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The tough keep going

For Phoebe Roche, life has had challenges, but her tenacity and courage have earned this young rider a considerable degree of success, writes AMANDA MAC.

Phoebe Roche is Grade IV FEI Para Rider. Look her up on the FEI website and you ™ll find that since 2015, she’s been a successful competitor in CPEDI3* dressage events with her horses Amajah (now semi-retired), Power of Attorney (Will), and more recently Saddleup Romper Stomper (Smartie), in freestyle individual, and team events.

Originally from Brisbane, Phoebe and her mother moved to Tooradin, Victoria, where they live in a cottage on Tooradin Estate, the property of renowned equestrian Sally Francis OAM.

It was Phoebe’s late father Doug Roche who encouraged her to start riding. As a boy, an operation on his spine severed the nerves to his legs, and he later learned to ride at the McIntyre Centre, a Riding for the Disabled facility in Brisbane’s south west. When Phoebe was first diagnosed with cerebral palsy, Doug put her name on the Centre’s waiting list, where she began riding as a five-year-old. It was a father daughter thing, she says, Mum was allergic to horses, so it was our time together.

It quickly became apparent that Phoebe was a natural. A member of the McIntyre Pony Club squad, she was classified for Para by the time she was 15. Next was the McIntyre’s dressage squad, which is when Phoebe came to a life-altering decision: I thought, well, you train for all the movements anyway and they’re the same whether you compete or not, so you might as well go out and put it all together in a test. Which is what she did, starting first with Interschool and local club day events, before moving on to the world of international competition.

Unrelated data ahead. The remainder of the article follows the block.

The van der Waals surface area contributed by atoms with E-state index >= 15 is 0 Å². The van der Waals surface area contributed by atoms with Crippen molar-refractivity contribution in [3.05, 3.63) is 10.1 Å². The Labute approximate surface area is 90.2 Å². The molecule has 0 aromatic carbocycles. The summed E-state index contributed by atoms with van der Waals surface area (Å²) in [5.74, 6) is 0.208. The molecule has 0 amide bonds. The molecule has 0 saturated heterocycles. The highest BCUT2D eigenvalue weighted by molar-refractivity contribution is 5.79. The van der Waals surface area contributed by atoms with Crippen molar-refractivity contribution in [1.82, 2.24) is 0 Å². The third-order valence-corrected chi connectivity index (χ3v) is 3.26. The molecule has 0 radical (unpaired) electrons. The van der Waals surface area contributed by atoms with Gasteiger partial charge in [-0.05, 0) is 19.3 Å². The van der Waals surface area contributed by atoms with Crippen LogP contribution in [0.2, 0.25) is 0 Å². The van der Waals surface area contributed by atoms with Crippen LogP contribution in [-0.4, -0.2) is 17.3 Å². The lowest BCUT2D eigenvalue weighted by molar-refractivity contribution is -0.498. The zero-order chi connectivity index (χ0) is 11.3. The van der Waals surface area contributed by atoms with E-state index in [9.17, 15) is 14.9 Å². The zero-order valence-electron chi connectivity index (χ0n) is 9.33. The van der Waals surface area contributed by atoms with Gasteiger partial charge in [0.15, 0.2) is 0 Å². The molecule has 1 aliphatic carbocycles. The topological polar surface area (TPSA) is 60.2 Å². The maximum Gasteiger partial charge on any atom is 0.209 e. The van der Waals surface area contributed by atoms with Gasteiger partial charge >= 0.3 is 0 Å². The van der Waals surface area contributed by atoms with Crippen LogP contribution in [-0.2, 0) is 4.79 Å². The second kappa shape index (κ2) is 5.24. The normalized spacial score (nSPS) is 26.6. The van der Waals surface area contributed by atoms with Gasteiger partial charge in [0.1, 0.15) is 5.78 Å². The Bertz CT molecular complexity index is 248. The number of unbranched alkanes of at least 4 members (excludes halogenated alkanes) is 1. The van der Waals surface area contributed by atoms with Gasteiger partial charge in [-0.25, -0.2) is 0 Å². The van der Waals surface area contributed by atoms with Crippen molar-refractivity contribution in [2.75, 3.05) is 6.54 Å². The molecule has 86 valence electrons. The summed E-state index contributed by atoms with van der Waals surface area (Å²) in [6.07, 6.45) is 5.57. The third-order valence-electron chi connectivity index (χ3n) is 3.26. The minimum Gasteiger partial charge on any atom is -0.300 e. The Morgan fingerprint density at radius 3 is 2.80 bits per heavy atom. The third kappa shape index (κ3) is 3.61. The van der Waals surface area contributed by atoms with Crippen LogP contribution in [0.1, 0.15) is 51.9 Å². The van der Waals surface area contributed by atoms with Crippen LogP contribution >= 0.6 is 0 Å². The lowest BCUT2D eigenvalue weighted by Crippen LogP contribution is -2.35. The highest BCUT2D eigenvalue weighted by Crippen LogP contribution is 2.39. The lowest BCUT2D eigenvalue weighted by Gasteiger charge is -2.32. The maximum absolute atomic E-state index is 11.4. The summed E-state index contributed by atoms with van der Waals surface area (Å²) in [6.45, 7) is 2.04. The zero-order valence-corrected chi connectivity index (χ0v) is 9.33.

Does Phoebe have a competitive streak? She does, but she directs it towards herself, a challenge to be the best she can be. And it’s training the horse to be the best they can be too, she adds. I rode in one competition where the prize was a bucket of carrots and I’d say that was the best prize I’d ever won because it was something for the horse. A ribbon’s a ribbon, and I’m not in it for the ribbon. For me, it’s to do the best by your horse. I’d happily come last in a competition if I knew I’d ridden it correctly.

After leasing a number of horses, Phoebe eventually purchased several of her own. It’s hard to find a good horse, she remarks, It’s got to be one with a brain that wants to learn and will listen to you. It’s a horse that you’re going to spend a lot of time with, so you’ve got to have a connection with them on the ground, they’ve got to have a personality.

Among many other achievements, Phoebe was a finalist in Equestrian Australia’s 2016 Young Athlete of the Year award, and in January this year she attained a qualifying score for the Tokyo Olympics with Smartie. Of course, the qualifiers will now need to be re-run and yes, Phoebe will definitely be competing.

Finally, Phoebe, whose independence, dedication and hard work are the driving force behind her success, would like to acknowledge and thank those who’ve helped and supported her along the way: There’s my mum Shaneen, my coach Sam Bartlett, Jess Ryan, Stephanie Eriksen, and my sponsors Kentucky Equine Research, South Eastern Equine Hospital, Hastings Produce, and Bit Bank Australia. I’d like to thank them all.

From the entire team here at HorseVibes, congratulations on all your achievements so far, Phoebe, and we wish you every success for the future.

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